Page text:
Reproductive homing is a well-studied phenomenon that is known to confer advantages with regard to reproductive success [59] and is well documented in salmonid [60] and cyprinid [30,37,61,62] species. Our results suggest that asp exhibited strong fidelity to spawning sites concentrated within 4 km of the Vltava River, and differences with respect to sex were observed. The probability of occurrence of females was higher in the tributary, and females were detected more often than were males. These results may be interpreted as a difference in preferred habitats based on sex. Detection is dependent on the section of the reservoir that an individual inhabits; in the upper, shallower part of the reservoir, fish are likely to be detected, whereas in deeper parts, they are not. Another sex-dependent phenomenon was previously observed in asp, as the amount of time spent at spawning sites differed between the sexes (i.e., males arrived at the spawning grounds earlier and departed later than did females) [31,38]. According to our results, female asp returned to the spawning grounds more often and were observed to retrace their migration more regularly than were males. Even in disturbed environments (e.g., near dams or weirs), the traditional upstream spawning migration behavior may continue; namely, fish populations may possibly utilize historical spawning sites (i.e., reproductive homing) or establish new spots to reproduce [63,64]. However, not all species are able to adapt, and for some, dam construction may be lethal (e.g., the extinction of Coreius heterodon (Bleeker, 1864) and Rhinogobius typus (Bleeker, 1871) in the upper parts of the dammed Hanjiang River in China [63]).
In conclusion, this study shows that anthropomorphically altered habitats, particularly dams, impose threats onto native communities, as illustrated by the spread of non-native species. The introduced fish predator, asp, utilized the reservoir as a wintering refuge and the tributary for a significant part of the year as a spawning habitat and foraging site, where allocated food resources may affect native species due to trophic competition or predation.

5. Conclusions

One of the threats to freshwater biodiversity is the introduction of non-native species in anthropologically altered habitats [2]. Such examples are dams that interrupt stream continuity, affect the structure of fish assemblages [27], and introduce species with a natural occurrence that does not match the location of the dam. The evidence from this study suggests that the species established in the dam undertake upstream migration to tributaries for spawning and consequently create a competitive environment for indigenous species in terms of predation or trophic competition. This phenomenon was illustrated by the predatory fish asp, which exploit tributary resources from spring to summer and utilize the dam as a wintering habitat. Because asp exhibit apparent site fidelity and regular migration between dams and tributaries, it is appropriate to consider the influence of these migrating fish as a significant manifestation of biological invasion.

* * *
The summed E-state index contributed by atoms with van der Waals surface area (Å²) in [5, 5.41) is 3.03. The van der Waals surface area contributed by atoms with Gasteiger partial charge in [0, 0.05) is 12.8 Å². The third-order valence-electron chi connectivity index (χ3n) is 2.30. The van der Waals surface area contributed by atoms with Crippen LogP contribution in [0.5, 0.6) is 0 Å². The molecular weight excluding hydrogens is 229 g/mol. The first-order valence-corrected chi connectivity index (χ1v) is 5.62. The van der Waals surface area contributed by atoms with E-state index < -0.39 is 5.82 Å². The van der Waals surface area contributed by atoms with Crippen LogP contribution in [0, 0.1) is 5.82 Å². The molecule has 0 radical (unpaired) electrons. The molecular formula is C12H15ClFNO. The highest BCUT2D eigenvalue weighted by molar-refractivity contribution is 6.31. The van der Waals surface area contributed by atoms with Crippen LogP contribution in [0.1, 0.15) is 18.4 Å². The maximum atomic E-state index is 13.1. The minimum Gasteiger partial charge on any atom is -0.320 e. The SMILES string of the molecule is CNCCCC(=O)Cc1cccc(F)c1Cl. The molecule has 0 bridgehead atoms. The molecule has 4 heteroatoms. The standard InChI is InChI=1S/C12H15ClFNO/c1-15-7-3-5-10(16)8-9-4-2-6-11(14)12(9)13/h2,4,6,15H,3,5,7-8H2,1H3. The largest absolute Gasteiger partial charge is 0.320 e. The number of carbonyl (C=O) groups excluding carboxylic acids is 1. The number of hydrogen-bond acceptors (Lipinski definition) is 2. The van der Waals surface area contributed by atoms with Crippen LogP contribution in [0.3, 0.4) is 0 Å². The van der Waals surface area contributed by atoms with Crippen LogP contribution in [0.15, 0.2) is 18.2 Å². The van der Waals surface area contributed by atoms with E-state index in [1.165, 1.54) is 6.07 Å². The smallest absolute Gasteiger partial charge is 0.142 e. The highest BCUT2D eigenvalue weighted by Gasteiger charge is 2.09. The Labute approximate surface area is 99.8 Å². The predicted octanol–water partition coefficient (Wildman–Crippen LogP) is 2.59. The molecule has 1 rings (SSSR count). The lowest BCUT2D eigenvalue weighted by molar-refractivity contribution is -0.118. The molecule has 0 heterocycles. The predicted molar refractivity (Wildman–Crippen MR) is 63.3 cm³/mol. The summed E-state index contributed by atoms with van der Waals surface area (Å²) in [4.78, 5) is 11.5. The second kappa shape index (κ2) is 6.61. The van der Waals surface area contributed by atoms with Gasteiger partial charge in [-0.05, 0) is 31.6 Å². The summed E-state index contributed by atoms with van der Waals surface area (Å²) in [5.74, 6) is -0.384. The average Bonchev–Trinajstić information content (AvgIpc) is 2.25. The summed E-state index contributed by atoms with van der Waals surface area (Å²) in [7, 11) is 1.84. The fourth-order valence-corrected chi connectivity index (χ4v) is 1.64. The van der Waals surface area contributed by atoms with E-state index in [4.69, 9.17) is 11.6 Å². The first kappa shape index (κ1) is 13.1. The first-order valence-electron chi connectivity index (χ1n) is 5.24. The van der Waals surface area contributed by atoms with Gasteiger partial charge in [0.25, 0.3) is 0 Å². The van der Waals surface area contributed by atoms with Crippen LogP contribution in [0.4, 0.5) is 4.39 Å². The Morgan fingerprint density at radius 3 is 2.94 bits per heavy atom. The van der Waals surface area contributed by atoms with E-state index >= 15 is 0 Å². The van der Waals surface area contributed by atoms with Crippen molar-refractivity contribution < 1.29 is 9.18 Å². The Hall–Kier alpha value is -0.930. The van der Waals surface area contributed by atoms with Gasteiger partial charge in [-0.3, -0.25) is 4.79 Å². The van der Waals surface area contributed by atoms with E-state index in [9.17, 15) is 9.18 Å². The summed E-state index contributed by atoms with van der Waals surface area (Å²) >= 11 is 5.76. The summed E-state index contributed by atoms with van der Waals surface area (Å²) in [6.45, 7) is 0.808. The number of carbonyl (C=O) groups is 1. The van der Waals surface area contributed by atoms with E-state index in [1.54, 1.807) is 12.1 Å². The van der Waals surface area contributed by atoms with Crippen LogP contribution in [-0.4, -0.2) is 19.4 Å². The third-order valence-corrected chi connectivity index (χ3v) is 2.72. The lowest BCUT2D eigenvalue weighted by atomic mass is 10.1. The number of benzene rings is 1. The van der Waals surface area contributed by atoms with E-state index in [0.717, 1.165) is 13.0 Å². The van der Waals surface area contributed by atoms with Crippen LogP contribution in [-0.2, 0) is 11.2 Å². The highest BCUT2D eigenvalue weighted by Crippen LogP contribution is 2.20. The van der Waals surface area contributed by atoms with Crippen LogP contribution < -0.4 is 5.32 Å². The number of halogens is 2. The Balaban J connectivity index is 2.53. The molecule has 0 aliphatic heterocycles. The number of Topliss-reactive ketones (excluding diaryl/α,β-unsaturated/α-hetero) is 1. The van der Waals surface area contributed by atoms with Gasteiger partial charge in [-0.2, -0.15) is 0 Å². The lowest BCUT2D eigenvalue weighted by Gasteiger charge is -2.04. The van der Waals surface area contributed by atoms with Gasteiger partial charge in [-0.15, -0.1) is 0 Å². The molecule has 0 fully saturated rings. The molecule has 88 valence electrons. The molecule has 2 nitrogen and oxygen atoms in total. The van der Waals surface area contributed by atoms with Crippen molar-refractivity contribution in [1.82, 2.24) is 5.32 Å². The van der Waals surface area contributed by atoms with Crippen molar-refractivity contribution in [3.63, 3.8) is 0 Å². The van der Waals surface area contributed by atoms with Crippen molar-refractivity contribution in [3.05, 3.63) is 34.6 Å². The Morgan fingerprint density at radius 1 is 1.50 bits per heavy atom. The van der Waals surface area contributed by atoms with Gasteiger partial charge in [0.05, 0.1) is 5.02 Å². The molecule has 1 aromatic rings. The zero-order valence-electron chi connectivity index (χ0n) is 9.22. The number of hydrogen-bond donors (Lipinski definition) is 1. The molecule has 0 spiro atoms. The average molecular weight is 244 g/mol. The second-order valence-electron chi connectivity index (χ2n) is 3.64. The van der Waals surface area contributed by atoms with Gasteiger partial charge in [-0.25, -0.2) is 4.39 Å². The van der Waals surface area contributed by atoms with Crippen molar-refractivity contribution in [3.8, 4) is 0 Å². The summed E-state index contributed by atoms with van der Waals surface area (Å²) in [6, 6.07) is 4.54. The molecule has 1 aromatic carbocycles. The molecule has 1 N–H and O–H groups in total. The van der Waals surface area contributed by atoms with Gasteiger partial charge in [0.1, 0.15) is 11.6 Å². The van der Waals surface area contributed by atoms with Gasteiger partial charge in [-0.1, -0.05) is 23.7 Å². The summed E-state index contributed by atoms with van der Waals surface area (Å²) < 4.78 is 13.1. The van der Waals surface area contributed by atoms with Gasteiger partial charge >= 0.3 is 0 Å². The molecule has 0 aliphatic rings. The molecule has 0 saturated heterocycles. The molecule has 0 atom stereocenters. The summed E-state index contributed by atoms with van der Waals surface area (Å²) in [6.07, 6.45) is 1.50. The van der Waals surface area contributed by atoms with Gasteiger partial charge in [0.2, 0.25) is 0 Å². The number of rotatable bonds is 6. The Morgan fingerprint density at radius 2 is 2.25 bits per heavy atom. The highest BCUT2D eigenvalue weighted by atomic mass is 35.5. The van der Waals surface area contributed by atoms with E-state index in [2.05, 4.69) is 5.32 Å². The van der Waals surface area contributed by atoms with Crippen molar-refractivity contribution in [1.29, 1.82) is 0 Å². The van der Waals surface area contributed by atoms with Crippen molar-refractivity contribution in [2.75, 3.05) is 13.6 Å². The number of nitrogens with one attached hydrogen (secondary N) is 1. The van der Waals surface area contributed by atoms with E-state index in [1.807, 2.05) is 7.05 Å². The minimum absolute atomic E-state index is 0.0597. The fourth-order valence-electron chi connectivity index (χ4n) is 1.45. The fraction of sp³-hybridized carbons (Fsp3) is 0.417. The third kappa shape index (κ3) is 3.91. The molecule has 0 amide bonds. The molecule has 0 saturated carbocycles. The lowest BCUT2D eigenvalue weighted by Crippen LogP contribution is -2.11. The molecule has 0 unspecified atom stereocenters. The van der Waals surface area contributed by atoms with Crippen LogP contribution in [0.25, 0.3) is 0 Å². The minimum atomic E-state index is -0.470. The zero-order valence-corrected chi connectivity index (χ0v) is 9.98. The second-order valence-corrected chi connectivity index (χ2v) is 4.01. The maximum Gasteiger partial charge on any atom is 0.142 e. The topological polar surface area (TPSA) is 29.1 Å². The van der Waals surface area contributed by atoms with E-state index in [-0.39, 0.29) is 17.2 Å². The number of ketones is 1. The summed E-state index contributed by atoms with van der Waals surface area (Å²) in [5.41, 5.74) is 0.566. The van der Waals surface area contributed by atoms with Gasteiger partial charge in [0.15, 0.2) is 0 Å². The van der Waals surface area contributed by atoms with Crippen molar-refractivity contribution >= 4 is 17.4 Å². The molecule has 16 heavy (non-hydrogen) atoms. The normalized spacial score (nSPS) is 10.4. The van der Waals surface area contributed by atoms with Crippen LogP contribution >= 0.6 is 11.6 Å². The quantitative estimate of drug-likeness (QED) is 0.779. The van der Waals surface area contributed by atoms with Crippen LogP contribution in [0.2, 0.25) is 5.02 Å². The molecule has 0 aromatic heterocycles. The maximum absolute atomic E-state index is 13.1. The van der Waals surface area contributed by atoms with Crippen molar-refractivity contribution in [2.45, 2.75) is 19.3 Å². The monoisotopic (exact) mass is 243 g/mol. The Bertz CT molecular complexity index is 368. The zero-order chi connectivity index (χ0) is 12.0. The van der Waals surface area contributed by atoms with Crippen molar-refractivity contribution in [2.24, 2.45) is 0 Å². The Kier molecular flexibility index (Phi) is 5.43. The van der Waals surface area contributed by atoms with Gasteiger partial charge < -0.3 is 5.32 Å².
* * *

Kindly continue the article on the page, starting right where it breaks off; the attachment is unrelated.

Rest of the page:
Author Contributions

Conceptualization: O.S.; methodology: O.S. and P.H.; validation: N.P., O.S., and P.H.; formal analysis: P.H.; investigation: O.S. and J.K.; data curation: N.P.; writing—original draft preparation: N.P.; writing—review and editing: O.S., J.K., and T.R.


This work was supported by the European Regional Development Fund Project “Centre for the investigation of synthesis and transformation of nutritional substances in the food chain in interaction with potentially harmful substances of anthropogenic origin: comprehensive assessment of soil contamination risks for the quality of agricultural products” (No. CZ.02.1.01/0.0/0.0/16_019/0000845).


We thank Jan Turek, Vladimír Žlábek, Jan Lepič, and Roman Grabic for support with the field work.

Conflicts of Interest

The authors declare no conflict of interest. The funders had no role in the design of the study, in the collection, analyses, or interpretation of data, in the writing of the manuscript, or in the decision to publish the results.


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Figure 1. A map of the study area—the Lipno Reservoir and its tributary the Vltava River (Czech Republic).
Figure 1. A map of the study area—the Lipno Reservoir and its tributary the Vltava River (Czech Republic).
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Figure 2. Probability of asp occurrence in the Vltava River across seasons. The values are the means ± the standard error (S.E.).
Figure 2. Probability of asp occurrence in the Vltava River across seasons. The values are the means ± the standard error (S.E.).
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Figure 3. Asp movement activity in the Vltava River across months. The values are the means ± the standard error (S.E.).
Figure 3. Asp movement activity in the Vltava River across months. The values are the means ± the standard error (S.E.).
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Figure 4. Sexually determined differences in the probability of asp occurrence in the Vltava River (A) and the number of detections (B). The values are the means ± the standard error (S.E.).
Figure 4. Sexually determined differences in the probability of asp occurrence in the Vltava River (A) and the number of detections (B). The values are the means ± the standard error (S.E.).
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Table 1. Tagged asp individuals and their basic characteristics, including the number of detections and number of returns to the Vltava River for spawning.
Table 1. Tagged asp individuals and their basic characteristics, including the number of detections and number of returns to the Vltava River for spawning.
Fish IDSexStandard Length (mm)Body Size (g)Number of DetectionsNumber of Returns

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MDPI and ACS Style

Pfauserová, N.; Slavík, O.; Horký, P.; Kolářová, J.; Randák, T. Migration of Non-Native Predator Asp (Leuciscus aspius) from a Reservoir Poses a Potential Threat to Native Species in Tributaries. Water 2019, 11, 1306.

AMA Style

Pfauserová N, Slavík O, Horký P, Kolářová J, Randák T. Migration of Non-Native Predator Asp (Leuciscus aspius) from a Reservoir Poses a Potential Threat to Native Species in Tributaries. Water. 2019; 11(6):1306.

Chicago/Turabian Style

Pfauserová, Nikola, Ondřej Slavík, Pavel Horký, Jitka Kolářová, and Tomáš Randák. 2019. "Migration of Non-Native Predator Asp (Leuciscus aspius) from a Reservoir Poses a Potential Threat to Native Species in Tributaries" Water 11, no. 6: 1306.